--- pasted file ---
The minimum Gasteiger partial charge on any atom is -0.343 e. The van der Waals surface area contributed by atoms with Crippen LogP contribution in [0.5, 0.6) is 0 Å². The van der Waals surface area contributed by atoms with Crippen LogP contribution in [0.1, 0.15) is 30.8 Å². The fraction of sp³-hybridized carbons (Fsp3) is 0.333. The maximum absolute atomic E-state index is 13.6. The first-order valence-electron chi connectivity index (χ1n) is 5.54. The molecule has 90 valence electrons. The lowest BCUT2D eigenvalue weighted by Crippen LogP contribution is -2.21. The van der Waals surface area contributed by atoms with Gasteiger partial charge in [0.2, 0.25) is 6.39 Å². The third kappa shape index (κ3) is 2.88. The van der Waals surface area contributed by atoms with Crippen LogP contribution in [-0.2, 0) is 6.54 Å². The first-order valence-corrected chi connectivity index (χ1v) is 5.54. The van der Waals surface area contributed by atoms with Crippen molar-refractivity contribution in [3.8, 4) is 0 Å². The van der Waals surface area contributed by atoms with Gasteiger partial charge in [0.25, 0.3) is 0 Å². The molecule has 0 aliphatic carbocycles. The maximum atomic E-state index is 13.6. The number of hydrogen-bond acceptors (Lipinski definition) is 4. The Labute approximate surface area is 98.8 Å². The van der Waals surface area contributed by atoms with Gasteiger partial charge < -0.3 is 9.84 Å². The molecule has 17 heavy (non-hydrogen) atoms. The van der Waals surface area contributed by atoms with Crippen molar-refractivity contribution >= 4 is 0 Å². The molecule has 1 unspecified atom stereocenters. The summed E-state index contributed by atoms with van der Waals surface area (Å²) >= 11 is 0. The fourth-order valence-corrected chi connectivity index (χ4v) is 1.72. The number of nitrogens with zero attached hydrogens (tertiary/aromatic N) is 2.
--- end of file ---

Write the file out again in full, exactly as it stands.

The minimum Gasteiger partial charge on any atom is -0.343 e. The van der Waals surface area contributed by atoms with Crippen LogP contribution in [0.5, 0.6) is 0 Å². The van der Waals surface area contributed by atoms with Crippen LogP contribution in [0.1, 0.15) is 30.8 Å². The fraction of sp³-hybridized carbons (Fsp3) is 0.333. The maximum absolute atomic E-state index is 13.6. The first-order valence-electron chi connectivity index (χ1n) is 5.54. The molecule has 90 valence electrons. The lowest BCUT2D eigenvalue weighted by Crippen LogP contribution is -2.21. The van der Waals surface area contributed by atoms with Gasteiger partial charge in [0.2, 0.25) is 6.39 Å². The third kappa shape index (κ3) is 2.88. The van der Waals surface area contributed by atoms with Crippen LogP contribution in [-0.2, 0) is 6.54 Å². The first-order valence-corrected chi connectivity index (χ1v) is 5.54. The van der Waals surface area contributed by atoms with Crippen molar-refractivity contribution in [3.8, 4) is 0 Å². The van der Waals surface area contributed by atoms with Gasteiger partial charge in [0.25, 0.3) is 0 Å². The molecule has 0 aliphatic carbocycles. The maximum atomic E-state index is 13.6. The number of hydrogen-bond acceptors (Lipinski definition) is 4. The Labute approximate surface area is 98.8 Å². The van der Waals surface area contributed by atoms with Gasteiger partial charge < -0.3 is 9.84 Å². The molecule has 17 heavy (non-hydrogen) atoms. The van der Waals surface area contributed by atoms with Crippen molar-refractivity contribution >= 4 is 0 Å². The molecule has 1 unspecified atom stereocenters. The summed E-state index contributed by atoms with van der Waals surface area (Å²) >= 11 is 0. The fourth-order valence-corrected chi connectivity index (χ4v) is 1.72. The number of nitrogens with zero attached hydrogens (tertiary/aromatic N) is 2.